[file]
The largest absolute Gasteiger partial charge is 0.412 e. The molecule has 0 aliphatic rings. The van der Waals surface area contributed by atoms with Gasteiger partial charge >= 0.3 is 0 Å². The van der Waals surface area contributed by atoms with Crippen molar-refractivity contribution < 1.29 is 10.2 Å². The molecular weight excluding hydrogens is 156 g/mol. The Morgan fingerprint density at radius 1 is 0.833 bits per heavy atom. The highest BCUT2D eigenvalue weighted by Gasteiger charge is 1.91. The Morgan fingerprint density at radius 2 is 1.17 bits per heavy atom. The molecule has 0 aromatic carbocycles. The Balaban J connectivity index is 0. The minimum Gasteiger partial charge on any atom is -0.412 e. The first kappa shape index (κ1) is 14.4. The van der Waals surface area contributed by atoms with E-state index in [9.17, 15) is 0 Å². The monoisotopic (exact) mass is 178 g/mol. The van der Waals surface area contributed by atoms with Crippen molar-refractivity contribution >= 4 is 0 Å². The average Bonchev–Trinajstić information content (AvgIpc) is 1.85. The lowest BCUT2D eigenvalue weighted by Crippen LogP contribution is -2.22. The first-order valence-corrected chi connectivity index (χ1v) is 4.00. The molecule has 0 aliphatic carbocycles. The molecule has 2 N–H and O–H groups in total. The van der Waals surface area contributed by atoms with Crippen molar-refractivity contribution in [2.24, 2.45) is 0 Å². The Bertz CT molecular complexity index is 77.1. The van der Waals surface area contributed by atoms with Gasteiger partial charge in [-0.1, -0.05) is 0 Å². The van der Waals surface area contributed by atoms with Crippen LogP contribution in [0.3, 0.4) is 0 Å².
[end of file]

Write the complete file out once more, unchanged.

The largest absolute Gasteiger partial charge is 0.412 e. The molecule has 0 aliphatic rings. The van der Waals surface area contributed by atoms with Gasteiger partial charge >= 0.3 is 0 Å². The van der Waals surface area contributed by atoms with Crippen molar-refractivity contribution < 1.29 is 10.2 Å². The molecular weight excluding hydrogens is 156 g/mol. The Morgan fingerprint density at radius 1 is 0.833 bits per heavy atom. The highest BCUT2D eigenvalue weighted by Gasteiger charge is 1.91. The Morgan fingerprint density at radius 2 is 1.17 bits per heavy atom. The molecule has 0 aromatic carbocycles. The Balaban J connectivity index is 0. The minimum Gasteiger partial charge on any atom is -0.412 e. The first kappa shape index (κ1) is 14.4. The van der Waals surface area contributed by atoms with E-state index in [9.17, 15) is 0 Å². The monoisotopic (exact) mass is 178 g/mol. The van der Waals surface area contributed by atoms with Crippen molar-refractivity contribution >= 4 is 0 Å². The average Bonchev–Trinajstić information content (AvgIpc) is 1.85. The lowest BCUT2D eigenvalue weighted by Crippen LogP contribution is -2.22. The first-order valence-corrected chi connectivity index (χ1v) is 4.00. The molecule has 0 aliphatic carbocycles. The molecule has 2 N–H and O–H groups in total. The van der Waals surface area contributed by atoms with Crippen molar-refractivity contribution in [2.24, 2.45) is 0 Å². The Bertz CT molecular complexity index is 77.1. The van der Waals surface area contributed by atoms with Gasteiger partial charge in [-0.1, -0.05) is 0 Å². The van der Waals surface area contributed by atoms with Crippen LogP contribution in [0.3, 0.4) is 0 Å².